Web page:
Defense Secretary Hits
Chinese Aggression

Beijing’s sea, cyber, and space activities among top security challenges

Ash Carter

Ash Carter / AP

BY:

Defense Secretary Ash Carter on Tuesday criticized China’s aggressive behavior in the South China Sea and warned of Chinese threats in cyber space and in outer space.

Carter identified Chinese militarization in the South China Sea, as well as that country’s participation in cyber attacks, espionage, and space weapons activities as one of five major security threats facing the Pentagon in the months ahead.

The defense secretary said the Asia Pacific region is the “single most consequential region for America’s future, where China is rising.”

“We welcome its rise, and its inclusion in this architecture, but we do not welcome aggressive behavior,” he said in a speech to the Commonwealth Club.

China was named as one of five security challenges. The others are a revanchist Russia, a provocative North Korea, a destabilizing Iran, and the terrorism being pushed by ISIS.

However, China garnered the most attention in the secretary’s remarks.

“We don’t desire conflict with either country,” Carter said, adding that the United States prefers to work with different nations. “But we also cannot blind ourselves to their apparent goals and actions.”

Carter, in the speech, appealed to nearby Silicon Valley to assist the Pentagon and military in developing innovative and high technology systems that will help advanced U.S. interests. A total of $71.8 billion will be spent in the next year on research and development of new capabilities.

The figure is double what Intel, Apple, and Google spent on research and development last year combined, Carter said.

The funds will be spent on beefing up security against cyber attacks, new underwater warfare capabilities, and new hypersonic missiles that fly at over five times the speed of sound, or more than 3,800 miles per hour.

New research will be used to develop artificial intelligence, as well as autonomous vehicles, weapons, and robotics.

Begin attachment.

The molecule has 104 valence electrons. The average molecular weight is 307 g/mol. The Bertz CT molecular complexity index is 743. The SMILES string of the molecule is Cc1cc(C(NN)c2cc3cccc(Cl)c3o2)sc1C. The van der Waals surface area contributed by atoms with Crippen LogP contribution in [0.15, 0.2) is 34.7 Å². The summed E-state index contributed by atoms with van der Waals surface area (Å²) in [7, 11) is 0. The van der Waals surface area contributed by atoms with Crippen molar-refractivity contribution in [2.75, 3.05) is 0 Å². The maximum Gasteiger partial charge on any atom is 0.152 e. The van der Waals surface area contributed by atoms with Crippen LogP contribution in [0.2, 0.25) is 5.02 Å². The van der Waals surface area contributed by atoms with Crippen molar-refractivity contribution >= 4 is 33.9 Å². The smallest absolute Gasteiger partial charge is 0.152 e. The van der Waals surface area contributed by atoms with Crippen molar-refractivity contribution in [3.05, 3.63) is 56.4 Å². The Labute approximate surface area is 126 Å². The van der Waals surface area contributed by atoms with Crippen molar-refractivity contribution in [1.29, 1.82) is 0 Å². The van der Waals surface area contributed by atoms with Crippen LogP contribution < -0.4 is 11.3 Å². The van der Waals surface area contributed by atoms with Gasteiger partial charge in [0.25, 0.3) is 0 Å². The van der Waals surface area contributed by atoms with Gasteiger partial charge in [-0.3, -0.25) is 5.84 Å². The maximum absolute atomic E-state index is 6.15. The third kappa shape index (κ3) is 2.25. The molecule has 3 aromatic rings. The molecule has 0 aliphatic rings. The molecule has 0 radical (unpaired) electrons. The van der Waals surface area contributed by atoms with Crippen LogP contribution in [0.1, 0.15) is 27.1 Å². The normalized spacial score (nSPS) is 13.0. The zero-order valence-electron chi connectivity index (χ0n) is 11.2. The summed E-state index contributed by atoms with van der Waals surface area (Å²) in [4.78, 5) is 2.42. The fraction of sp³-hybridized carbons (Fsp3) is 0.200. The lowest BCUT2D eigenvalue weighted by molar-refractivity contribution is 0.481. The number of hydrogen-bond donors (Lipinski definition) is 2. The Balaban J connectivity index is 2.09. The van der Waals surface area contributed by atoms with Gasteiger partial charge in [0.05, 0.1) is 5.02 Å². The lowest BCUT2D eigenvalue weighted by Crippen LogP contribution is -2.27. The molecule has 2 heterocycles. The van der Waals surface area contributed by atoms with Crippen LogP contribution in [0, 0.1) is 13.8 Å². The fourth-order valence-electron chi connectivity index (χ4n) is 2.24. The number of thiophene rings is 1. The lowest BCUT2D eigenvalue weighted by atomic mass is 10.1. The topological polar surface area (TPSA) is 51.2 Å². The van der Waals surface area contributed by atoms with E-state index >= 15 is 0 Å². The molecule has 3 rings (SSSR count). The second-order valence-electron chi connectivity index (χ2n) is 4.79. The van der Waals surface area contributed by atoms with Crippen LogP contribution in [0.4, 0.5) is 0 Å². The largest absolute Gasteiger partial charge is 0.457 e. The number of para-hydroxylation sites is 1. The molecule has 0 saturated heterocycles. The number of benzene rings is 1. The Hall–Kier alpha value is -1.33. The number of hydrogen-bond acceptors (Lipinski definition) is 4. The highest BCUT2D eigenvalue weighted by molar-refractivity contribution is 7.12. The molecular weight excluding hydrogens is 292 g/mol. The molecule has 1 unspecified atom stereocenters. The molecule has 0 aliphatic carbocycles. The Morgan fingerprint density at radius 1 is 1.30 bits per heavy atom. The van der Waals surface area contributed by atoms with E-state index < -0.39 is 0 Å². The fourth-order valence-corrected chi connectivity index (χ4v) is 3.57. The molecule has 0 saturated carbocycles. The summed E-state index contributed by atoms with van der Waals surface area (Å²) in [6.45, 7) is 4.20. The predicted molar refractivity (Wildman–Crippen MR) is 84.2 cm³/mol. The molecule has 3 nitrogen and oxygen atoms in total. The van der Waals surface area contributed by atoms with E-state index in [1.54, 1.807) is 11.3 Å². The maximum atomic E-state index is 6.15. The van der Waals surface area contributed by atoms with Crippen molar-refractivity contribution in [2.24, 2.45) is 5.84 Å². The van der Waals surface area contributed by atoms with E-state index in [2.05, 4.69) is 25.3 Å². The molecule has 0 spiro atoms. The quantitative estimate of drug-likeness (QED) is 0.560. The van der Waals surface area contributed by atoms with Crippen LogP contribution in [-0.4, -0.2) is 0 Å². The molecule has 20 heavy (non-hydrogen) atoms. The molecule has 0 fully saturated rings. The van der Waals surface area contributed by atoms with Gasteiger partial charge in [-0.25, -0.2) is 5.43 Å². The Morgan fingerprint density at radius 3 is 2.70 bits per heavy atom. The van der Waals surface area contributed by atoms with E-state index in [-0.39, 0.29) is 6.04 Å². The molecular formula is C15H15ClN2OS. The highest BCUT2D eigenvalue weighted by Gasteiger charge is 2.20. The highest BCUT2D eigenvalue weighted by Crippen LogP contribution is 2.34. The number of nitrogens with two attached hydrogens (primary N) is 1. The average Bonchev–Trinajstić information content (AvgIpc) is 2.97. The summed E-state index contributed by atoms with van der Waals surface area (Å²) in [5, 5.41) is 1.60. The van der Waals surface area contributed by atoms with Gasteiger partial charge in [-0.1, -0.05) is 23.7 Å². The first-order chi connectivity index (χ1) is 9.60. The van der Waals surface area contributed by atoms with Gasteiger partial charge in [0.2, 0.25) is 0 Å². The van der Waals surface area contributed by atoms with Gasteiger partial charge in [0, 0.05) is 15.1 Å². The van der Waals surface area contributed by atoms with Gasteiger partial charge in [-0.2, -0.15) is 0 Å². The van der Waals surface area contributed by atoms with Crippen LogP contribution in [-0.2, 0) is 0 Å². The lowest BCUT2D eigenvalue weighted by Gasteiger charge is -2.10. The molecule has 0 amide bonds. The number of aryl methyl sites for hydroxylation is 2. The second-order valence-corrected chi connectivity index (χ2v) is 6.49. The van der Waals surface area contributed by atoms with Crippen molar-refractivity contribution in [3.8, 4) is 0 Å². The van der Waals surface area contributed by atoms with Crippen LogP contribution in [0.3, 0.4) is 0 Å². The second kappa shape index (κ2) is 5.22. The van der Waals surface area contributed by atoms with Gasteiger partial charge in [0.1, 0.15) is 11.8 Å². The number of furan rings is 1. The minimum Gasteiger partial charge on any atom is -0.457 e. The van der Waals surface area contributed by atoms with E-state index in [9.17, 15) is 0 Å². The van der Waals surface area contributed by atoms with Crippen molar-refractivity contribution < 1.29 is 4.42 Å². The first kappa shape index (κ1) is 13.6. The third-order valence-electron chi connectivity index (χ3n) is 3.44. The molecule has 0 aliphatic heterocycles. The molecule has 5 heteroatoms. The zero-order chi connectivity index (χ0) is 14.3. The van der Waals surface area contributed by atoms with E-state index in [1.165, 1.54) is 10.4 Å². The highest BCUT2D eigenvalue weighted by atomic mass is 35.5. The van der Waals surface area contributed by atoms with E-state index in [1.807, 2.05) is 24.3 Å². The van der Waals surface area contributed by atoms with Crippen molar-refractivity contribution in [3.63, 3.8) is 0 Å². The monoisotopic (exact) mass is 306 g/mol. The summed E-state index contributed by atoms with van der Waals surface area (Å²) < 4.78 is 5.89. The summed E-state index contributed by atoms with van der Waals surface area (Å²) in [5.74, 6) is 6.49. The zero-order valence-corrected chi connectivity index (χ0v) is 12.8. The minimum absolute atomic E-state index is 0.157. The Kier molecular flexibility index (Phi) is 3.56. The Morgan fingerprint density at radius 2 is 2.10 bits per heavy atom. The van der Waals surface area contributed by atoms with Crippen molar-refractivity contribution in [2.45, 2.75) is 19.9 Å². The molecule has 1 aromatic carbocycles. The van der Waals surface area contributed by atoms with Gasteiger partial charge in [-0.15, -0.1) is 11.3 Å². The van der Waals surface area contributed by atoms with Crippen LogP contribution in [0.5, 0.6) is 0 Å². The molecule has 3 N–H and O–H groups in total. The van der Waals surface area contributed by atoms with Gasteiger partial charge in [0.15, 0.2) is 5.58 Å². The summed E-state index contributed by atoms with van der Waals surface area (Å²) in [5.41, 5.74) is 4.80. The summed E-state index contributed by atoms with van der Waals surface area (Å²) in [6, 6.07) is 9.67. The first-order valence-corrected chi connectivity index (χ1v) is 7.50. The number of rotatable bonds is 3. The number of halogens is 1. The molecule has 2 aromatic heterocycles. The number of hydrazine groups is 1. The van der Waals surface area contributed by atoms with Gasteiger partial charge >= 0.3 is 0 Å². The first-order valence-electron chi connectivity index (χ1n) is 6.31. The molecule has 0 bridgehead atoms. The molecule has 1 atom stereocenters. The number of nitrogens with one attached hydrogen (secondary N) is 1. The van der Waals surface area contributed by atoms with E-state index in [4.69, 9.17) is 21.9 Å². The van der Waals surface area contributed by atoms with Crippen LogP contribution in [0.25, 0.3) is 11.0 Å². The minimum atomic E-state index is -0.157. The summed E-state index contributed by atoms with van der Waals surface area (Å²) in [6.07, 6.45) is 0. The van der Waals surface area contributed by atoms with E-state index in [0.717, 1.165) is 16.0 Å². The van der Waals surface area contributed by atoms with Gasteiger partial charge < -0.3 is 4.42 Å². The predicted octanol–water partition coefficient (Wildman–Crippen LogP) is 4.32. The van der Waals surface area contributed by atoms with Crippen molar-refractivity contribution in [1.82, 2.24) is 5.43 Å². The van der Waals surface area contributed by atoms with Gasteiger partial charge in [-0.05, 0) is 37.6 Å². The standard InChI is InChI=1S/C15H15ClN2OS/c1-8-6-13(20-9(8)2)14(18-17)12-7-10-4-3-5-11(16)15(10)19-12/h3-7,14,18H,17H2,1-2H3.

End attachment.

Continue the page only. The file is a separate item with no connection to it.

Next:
The development investment seeks “new strategic approaches to preventing and winning conflicts against 21st century threats,” Carter said.

The build up is geared toward promoting the security, stability, and prosperity of Asia in the face of increasing aggressiveness from China, the defense chief said.

“In these three critical domains—the oceans, the Internet, and outer space—continuing to ensure the free movement of information, goods, and services will require the private sector and DoD to work together,” Carter said.

In Asia, the Pentagon is spending $425 million over the next four years on a maritime security initiative in Southeast Asia, where China has been building up disputed islands and is now placing military forces on the islands and threatening freedom of navigation.

Nearly 30 percent of world trade passes through the South China Sea annually, including some $1.2 trillion in goods bound for the United States.

The threats to sea lanes and “militarization” by China of islands there, including China’s recent steps to place anti-aircraft missiles and warplanes on the islands, has “deeply” worried nations in the region,

“These activities have the potential to increase the risk of miscalculation or conflict among claimant states,” Carter said. “China must not pursue militarization in the South China Sea. Specific actions will have specific consequences.”

He did not elaborate on what the consequences would be.

China and the United States have been at odds over Beijing’s claims to control 90 percent of the sea, and two U.S. warship passes have come within 12 miles of disputed islands.

China called the warship visits by the destroyers USS Lassens and USS Curtis Wilbur “military provocations.”

Carter repeated U.S. assertions that the waters and airspace are part of the international commons and said the U.S. military would “continue to fly, sail, and operate wherever international law allows, as we do all over the world because the maritime domain must always be open and free to all.”